Yam Bean, Jicama, is a bean which produces edible tubers (Pachyrhizus erosus)

The root is edible - not the rest of the plant!

Pachyrhizus is a small genus of five or six species of tropical and subtropical plants growing from large, often edible taproots.

The root of the Yam bean (Jicama) is edible with a crisp and crunchy texture. It is called Mexican turnip or Mexican potato. Ideal if planted in August and September. Tubers development begins at flowering as days begin to shorten and days get cooler. Harvest in 5-6 months. Roots weigh 1.5 -3 pounds.

It is a vine

The yam bean (Pachyrhizus spp) is a legume but unlike its close relatives the soybean and other beans, the yam bean is cultivated for its large, tuberous roots. Long vines can grow twenty feet long and produce delicious tubers. It is usually consumed fresh, cut in strips in salads or marinated in lime or dried and ground into flour for use in cakes and desserts.

Caution: The seeds and pods are poisonous! The pods are toxic when mature. In contrast to the root, the remainder of the jícama plant is very poisonous; the seeds contain the toxin rotenone, which is used to poison insects and fish.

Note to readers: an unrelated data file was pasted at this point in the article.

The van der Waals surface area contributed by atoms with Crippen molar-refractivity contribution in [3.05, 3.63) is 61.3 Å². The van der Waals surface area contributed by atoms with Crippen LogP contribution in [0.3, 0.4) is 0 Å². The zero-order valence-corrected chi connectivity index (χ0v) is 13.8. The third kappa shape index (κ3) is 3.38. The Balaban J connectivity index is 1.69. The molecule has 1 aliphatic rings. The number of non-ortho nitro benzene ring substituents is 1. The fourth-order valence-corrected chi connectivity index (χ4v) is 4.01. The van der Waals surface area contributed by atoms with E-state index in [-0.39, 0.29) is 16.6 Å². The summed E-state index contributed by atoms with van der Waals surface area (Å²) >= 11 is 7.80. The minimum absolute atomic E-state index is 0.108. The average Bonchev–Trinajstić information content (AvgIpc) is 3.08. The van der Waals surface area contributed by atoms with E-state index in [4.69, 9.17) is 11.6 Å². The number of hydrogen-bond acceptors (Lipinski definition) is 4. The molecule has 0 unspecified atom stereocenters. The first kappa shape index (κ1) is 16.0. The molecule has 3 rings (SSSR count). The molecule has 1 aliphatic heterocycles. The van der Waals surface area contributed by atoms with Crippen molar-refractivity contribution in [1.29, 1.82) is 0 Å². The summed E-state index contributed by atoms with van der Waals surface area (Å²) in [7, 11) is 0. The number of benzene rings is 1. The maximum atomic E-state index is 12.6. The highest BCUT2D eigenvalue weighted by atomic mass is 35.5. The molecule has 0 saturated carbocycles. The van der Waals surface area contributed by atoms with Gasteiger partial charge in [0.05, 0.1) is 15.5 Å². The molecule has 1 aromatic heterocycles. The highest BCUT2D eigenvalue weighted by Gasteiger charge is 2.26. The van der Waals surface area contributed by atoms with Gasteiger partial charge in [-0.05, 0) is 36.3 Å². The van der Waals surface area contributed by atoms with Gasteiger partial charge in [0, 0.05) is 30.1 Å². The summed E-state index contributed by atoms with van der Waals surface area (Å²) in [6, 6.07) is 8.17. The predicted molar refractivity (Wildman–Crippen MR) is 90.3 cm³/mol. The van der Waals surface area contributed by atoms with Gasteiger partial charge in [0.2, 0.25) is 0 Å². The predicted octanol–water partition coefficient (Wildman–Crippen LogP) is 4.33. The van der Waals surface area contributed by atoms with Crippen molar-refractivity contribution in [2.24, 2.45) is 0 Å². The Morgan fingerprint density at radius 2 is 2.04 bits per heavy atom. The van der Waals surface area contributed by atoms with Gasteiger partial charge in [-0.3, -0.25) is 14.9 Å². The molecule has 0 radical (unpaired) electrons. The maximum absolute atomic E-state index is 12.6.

The plant is a climbing vine with flat, kidney-shaped seeds, and the tubers range in weight from 0.5 to 2.5 kg. Its white/blue flowers are often removed (a process known as reproductive pruning) to increase yield and biomass of the tubers.

The jícama vine can reach a height of 4–5 m given suitable support. Its root can attain lengths of up to 2 m and weigh up to 20 kg. Jicama is frost-tender and requires 9 months without frost for a good harvest of large tubers.

Root can be eaten raw

The root's exterior is yellow and papery, while its inside is creamy white with a crisp texture that resembles raw potato or pear. The flavor is sweet and starchy, reminiscent of some apples or raw green beans, and it is usually eaten raw, sometimes with salt, lemon, or lime juice and chili powder. It is also cooked in soups and stir-fried dishes.

The seeds are available from the University of Hawaii Seed Lab: http://www.ctahr.hawaii.edu/seed/seeds.asp

How to grow Jicama the Mexican Yam Bean, Pachyrhisus erosus, in Hawaii:


Yam bean - FAO http://buff.ly/2jcAmHx
Jicama or Yam Bean seeds | Baker Creek Heirloom Seeds http://buff.ly/2ipjboS
Pachyrhizus erosus - Wikipedia http://buff.ly/2jcvdz8

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